Nina is pretty amazing so, many graduate programs were recruiting her. When she came to Rutgers she interviewed for a graduate position with my wife Courtney. The position was brand new, so Nina had to decide on the position based solely on the interview and a belief that this would work out. After falling in love with the faculty, and an instant connection with Courtney she took another leap of faith. She turned down some pretty killer offers at other programs and packed her bags for New Jersey!
When Nina arrived, Courtney convinced her to play on the softball team. I can still remember the first game of the summer before Nina arrived at the field Courtney was telling me and some friends, “I invited my new grad to play. She says she is terrible at softball but she is an Iraqi war veteran how could she possibly be bad at softball?” Nina was AWFUL at softball, but she brought the same excitement and enthusiasm that she brought with her to New Jersey onto the softball field. She came to every game, gave it all she got, and when our team made it to the championship she gave one of the best pep talks I have ever heard in my entire life.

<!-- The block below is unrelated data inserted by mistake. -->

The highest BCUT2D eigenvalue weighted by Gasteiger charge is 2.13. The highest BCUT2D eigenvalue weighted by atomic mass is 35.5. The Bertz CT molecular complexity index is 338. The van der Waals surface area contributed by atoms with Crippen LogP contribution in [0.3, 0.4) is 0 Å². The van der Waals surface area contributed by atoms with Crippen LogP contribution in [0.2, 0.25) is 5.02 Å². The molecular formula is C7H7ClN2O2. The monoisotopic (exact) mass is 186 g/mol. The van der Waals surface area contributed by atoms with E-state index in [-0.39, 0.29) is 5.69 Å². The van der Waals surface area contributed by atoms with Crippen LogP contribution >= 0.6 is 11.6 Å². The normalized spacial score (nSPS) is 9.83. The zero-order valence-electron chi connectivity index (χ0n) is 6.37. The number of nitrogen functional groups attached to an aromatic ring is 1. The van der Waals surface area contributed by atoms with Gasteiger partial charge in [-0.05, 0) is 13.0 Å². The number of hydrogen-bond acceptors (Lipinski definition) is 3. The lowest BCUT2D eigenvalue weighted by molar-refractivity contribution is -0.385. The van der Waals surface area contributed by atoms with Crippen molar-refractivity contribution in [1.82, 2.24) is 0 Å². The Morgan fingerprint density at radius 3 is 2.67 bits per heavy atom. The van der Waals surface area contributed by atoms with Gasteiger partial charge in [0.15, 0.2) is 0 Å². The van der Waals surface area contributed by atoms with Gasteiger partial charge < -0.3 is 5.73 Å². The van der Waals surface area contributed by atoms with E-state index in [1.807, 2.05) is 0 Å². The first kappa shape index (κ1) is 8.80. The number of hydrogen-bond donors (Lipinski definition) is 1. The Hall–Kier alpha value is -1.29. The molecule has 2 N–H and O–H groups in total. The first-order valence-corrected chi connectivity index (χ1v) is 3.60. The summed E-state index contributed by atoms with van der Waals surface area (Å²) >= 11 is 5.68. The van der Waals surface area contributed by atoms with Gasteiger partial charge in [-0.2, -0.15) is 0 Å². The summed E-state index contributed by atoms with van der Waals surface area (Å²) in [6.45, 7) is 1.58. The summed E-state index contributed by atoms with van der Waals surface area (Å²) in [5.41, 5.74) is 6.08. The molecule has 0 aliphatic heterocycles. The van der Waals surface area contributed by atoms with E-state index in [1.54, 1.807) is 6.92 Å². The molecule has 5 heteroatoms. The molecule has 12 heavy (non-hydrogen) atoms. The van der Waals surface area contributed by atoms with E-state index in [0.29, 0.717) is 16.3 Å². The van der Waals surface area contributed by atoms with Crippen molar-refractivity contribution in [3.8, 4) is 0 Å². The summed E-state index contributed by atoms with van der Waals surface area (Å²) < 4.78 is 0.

Nina could have easily said, “why would I apply to Rutgers, I know nothing about that program?” Or, “why would I take a new position in a brand new grad program when I can go into an existing position at a grad program with a long standing tradition?” Or, “why would I play softball if I am terrible?!” But, Nina doesn’t second-guess things, she just goes for it.